Using the ensuing method, it will be clear that the stability of flat surface 22A is of primary interest as opposed to its levelness. To make the calibration quality robust with respect to the levelness of flat surface 22A, two observations of each design point are obtained by rotating positioner 10 180° in a plane normal to the gravitational vector. Fence 24 ensures an approximate 180° alignment between these rotations. For the six-plane positioner 10, this results in 12 design points for collecting data observations/measurements. The 12 design points can be executed in a random order. Multiple repeats of the entire 12-point observation/measurement design can be performed.

Calibration system 100 further includes a data acquisition system 40 that collects the data observations/measurements associated with each design point. The data is passed in a suitable format to a processor 42. After the observations/measurements are complete, the data undergoes a post-processing step at processor 42 to average the 180° opposing positions, thereby eliminating concerns regarding the near-level condition of flat surface 22A from the estimation of the calibration coefficients. This results in six averaged “pseudo observations.” Subsequent analysis is performed on these six averaged pseudo observations using the linear model and solution approach described above. Note that if flat surface 22A were set perfectly level, then only six design points would be required. However, by relaxing the table leveling requirement and employing the 12-point observation/measurement approach, the calibration system is well-suited for in-situ calibration in non-laboratory conditions. In addition, by computing half the difference between opposing positions, six independent estimates of table levelness are obtained in two axes. A comparison among these estimates forms a convenient approach to detect calibration errors.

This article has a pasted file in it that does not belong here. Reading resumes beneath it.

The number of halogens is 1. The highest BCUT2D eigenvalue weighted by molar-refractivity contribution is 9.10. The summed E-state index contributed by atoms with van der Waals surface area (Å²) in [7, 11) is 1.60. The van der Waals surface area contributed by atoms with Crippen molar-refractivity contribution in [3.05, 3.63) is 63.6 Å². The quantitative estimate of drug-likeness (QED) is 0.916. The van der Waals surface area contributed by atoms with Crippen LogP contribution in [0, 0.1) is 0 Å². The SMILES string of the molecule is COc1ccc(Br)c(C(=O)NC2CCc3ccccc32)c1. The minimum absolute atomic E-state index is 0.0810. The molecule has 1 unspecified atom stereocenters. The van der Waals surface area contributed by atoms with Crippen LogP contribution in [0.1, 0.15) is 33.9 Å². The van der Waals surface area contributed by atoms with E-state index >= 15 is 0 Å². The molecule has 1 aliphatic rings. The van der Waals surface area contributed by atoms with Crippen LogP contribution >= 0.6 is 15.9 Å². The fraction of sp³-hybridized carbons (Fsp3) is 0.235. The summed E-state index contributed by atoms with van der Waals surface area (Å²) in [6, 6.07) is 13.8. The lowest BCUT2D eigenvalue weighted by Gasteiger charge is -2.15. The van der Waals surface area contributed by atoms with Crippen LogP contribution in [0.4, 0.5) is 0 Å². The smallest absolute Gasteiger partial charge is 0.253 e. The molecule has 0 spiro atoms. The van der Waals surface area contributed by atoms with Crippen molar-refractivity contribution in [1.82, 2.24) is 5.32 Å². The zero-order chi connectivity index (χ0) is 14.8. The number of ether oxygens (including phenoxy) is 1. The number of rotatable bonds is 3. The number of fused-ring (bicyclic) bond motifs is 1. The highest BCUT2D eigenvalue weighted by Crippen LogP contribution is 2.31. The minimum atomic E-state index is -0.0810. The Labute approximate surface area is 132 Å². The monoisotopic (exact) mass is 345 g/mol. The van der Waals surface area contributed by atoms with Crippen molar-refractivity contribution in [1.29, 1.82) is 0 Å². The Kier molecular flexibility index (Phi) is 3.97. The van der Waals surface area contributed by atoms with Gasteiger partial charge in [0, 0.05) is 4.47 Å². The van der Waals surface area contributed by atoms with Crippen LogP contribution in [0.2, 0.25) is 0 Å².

The advantages of the present invention are numerous. The positioning and calibration system provide for in-situ calibrations thereby allowing users to check the health and performance of their instrumentation connected to their own data acquisition system. Further, in-situ calibrations provide calibration coefficients that are automatically compensated for the local gravitational field (or other local or induced field of interest to the particular instrument being calibrated) as opposed to current methods that require a mathematical correction to the laboratory-determined coefficients based on a measurement of the local gravitational constant. The present invention's automatic compensation combined with the convenience of not having to return the system for re-calibration are particularly important when an axis sensitive instrument such as an accelerometer system is used at a location that is a significant geographic distance from the calibration laboratory.